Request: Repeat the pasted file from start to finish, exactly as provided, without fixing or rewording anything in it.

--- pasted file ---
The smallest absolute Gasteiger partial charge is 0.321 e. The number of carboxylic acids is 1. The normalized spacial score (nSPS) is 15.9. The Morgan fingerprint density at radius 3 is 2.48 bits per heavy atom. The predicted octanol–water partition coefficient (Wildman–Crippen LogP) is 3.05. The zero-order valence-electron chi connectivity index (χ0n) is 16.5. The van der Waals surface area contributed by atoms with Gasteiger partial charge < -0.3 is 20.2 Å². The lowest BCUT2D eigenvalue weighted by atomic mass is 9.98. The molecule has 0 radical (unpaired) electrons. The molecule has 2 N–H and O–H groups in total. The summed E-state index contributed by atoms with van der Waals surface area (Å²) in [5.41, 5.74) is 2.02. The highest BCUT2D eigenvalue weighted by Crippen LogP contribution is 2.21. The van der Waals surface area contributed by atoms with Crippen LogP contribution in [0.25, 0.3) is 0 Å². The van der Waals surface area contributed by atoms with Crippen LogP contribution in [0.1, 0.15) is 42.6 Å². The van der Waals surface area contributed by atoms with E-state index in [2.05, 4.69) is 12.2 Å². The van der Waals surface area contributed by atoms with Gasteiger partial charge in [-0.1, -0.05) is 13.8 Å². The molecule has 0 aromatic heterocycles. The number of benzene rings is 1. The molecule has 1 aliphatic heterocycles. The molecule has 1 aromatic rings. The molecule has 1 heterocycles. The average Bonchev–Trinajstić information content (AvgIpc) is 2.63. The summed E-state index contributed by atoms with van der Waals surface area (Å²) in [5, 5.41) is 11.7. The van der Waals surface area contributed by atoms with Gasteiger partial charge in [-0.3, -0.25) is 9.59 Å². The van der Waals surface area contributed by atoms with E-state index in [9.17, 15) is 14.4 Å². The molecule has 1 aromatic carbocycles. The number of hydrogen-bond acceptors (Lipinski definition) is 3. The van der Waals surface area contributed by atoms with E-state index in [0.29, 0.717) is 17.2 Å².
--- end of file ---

The smallest absolute Gasteiger partial charge is 0.321 e. The number of carboxylic acids is 1. The normalized spacial score (nSPS) is 15.9. The Morgan fingerprint density at radius 3 is 2.48 bits per heavy atom. The predicted octanol–water partition coefficient (Wildman–Crippen LogP) is 3.05. The zero-order valence-electron chi connectivity index (χ0n) is 16.5. The van der Waals surface area contributed by atoms with Gasteiger partial charge < -0.3 is 20.2 Å². The lowest BCUT2D eigenvalue weighted by atomic mass is 9.98. The molecule has 0 radical (unpaired) electrons. The molecule has 2 N–H and O–H groups in total. The summed E-state index contributed by atoms with van der Waals surface area (Å²) in [5.41, 5.74) is 2.02. The highest BCUT2D eigenvalue weighted by Crippen LogP contribution is 2.21. The van der Waals surface area contributed by atoms with Crippen LogP contribution in [0.25, 0.3) is 0 Å². The van der Waals surface area contributed by atoms with Crippen LogP contribution in [0.1, 0.15) is 42.6 Å². The van der Waals surface area contributed by atoms with E-state index in [2.05, 4.69) is 12.2 Å². The van der Waals surface area contributed by atoms with Gasteiger partial charge in [-0.1, -0.05) is 13.8 Å². The molecule has 0 aromatic heterocycles. The number of benzene rings is 1. The molecule has 1 aliphatic heterocycles. The molecule has 1 aromatic rings. The molecule has 1 heterocycles. The average Bonchev–Trinajstić information content (AvgIpc) is 2.63. The summed E-state index contributed by atoms with van der Waals surface area (Å²) in [5, 5.41) is 11.7. The van der Waals surface area contributed by atoms with Gasteiger partial charge in [-0.3, -0.25) is 9.59 Å². The van der Waals surface area contributed by atoms with E-state index in [9.17, 15) is 14.4 Å². The molecule has 1 aromatic carbocycles. The number of hydrogen-bond acceptors (Lipinski definition) is 3. The van der Waals surface area contributed by atoms with E-state index in [0.29, 0.717) is 17.2 Å².